The Computational Linguistics of Biological Sequences

Classics (Collection 2)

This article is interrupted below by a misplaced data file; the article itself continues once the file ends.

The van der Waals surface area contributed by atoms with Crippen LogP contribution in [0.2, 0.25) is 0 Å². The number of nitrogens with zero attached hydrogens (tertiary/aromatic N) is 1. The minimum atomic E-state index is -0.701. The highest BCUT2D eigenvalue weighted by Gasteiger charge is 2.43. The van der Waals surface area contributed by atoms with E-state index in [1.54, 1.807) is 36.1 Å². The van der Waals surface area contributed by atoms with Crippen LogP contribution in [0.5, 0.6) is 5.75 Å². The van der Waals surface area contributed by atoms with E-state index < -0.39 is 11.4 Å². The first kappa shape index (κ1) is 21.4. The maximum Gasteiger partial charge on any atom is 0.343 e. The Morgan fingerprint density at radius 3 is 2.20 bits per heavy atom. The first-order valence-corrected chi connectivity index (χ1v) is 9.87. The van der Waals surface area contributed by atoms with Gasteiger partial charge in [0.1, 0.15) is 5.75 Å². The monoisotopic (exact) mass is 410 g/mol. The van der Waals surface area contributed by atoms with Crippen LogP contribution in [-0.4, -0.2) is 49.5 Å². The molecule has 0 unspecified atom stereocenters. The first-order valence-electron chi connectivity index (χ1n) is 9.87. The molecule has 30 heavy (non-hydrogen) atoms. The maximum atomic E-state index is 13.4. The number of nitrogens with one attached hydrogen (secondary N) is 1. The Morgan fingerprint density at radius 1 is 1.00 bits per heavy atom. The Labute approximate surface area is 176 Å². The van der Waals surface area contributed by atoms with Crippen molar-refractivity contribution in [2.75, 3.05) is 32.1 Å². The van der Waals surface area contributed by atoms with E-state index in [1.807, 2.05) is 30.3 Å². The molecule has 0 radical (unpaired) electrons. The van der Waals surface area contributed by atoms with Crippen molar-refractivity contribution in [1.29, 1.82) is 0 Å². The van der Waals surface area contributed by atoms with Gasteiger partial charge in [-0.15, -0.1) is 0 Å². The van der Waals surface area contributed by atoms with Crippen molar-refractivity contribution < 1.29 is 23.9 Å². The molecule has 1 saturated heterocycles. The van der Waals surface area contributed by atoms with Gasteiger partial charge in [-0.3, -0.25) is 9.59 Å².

Shortly after Watson and Crick's discovery of the structure of DNA, and at about the same time that the genetic code and the essential facts of gene expression were being elucidated, the field of linguistics was being similarly revolutionized by the work of Noam Chomsky [Chomsky, 1955, 1957, 1959, 1963, 1965]. Observing that a seemingly infinite variety of language was available to individual human beings based on clearly finite resources and experience, he proposed a formal representation of the rules or syntax of language, called generative grammar, that could provide finite--indeed, concise--characterizations of such infinite languages. Just as the breakthroughs in molecular biology in that era served to anchor genetic concepts in physical structures and opened up entirely novel experimental paradigms, so did Chomsky's insight serve to energize the field of linguistics, with putative correlates of cognitive processes that could for the first time be reasoned about 48 ARTIFICIAL INTELLIGENCE & MOLECULAR BIOLOGY While Chomsky and his followers built extensively upon this foundation in the field of linguistics, generative grammars were also soon integrated into the framework of the theory of computation, and in addition now form the basis for efforts of computational linguists to automate the processing and understanding of human language. Since it is quite commonly asserted that DNA is a richly-expressive language for specifying the structures and processes of life, also with the potential for a seemingly infinite variety, it is surprising that relatively little has been done to apply to biological sequences the extensive results and methods developed over the intervening decades in the field of formal language theory. While such an approach has been proposed [Brendel and Busse, 1984], most investigations along these lines have used grammar formalisms as tools for what are essentially information-theoretic studies [Ebeling and Jimenez-Montano, 1980; Jimenez-Montano, 1984], or have involved statistical analyses at the level of vocabularies (reflecting a more traditional notion of comparative linguistics) [Brendel et al., 1986; Pevzner et al., 1989a,b; Pietrokovski et al., 1990].